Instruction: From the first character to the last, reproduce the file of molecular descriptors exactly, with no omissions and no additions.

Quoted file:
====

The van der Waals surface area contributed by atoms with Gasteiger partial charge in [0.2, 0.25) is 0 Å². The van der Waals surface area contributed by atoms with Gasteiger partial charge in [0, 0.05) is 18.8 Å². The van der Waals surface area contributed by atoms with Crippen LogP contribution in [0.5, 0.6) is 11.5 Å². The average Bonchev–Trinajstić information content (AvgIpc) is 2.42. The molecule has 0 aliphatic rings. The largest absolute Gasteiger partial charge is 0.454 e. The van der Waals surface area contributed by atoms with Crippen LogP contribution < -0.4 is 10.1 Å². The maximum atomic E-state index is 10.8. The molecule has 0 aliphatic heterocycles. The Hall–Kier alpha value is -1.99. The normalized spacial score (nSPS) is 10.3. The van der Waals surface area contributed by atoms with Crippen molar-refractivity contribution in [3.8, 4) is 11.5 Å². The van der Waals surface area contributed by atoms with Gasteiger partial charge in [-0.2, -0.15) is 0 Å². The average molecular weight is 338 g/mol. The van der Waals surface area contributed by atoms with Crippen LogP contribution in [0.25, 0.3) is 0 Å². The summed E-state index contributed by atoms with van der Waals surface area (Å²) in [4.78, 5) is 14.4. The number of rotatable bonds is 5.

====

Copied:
The van der Waals surface area contributed by atoms with Gasteiger partial charge in [0.2, 0.25) is 0 Å². The van der Waals surface area contributed by atoms with Gasteiger partial charge in [0, 0.05) is 18.8 Å². The van der Waals surface area contributed by atoms with Crippen LogP contribution in [0.5, 0.6) is 11.5 Å². The average Bonchev–Trinajstić information content (AvgIpc) is 2.42. The molecule has 0 aliphatic rings. The largest absolute Gasteiger partial charge is 0.454 e. The van der Waals surface area contributed by atoms with Crippen LogP contribution < -0.4 is 10.1 Å². The maximum atomic E-state index is 10.8. The molecule has 0 aliphatic heterocycles. The Hall–Kier alpha value is -1.99. The normalized spacial score (nSPS) is 10.3. The van der Waals surface area contributed by atoms with Crippen molar-refractivity contribution in [3.8, 4) is 11.5 Å². The van der Waals surface area contributed by atoms with Gasteiger partial charge in [-0.2, -0.15) is 0 Å². The average molecular weight is 338 g/mol. The van der Waals surface area contributed by atoms with Crippen LogP contribution in [0.25, 0.3) is 0 Å². The summed E-state index contributed by atoms with van der Waals surface area (Å²) in [4.78, 5) is 14.4. The number of rotatable bonds is 5.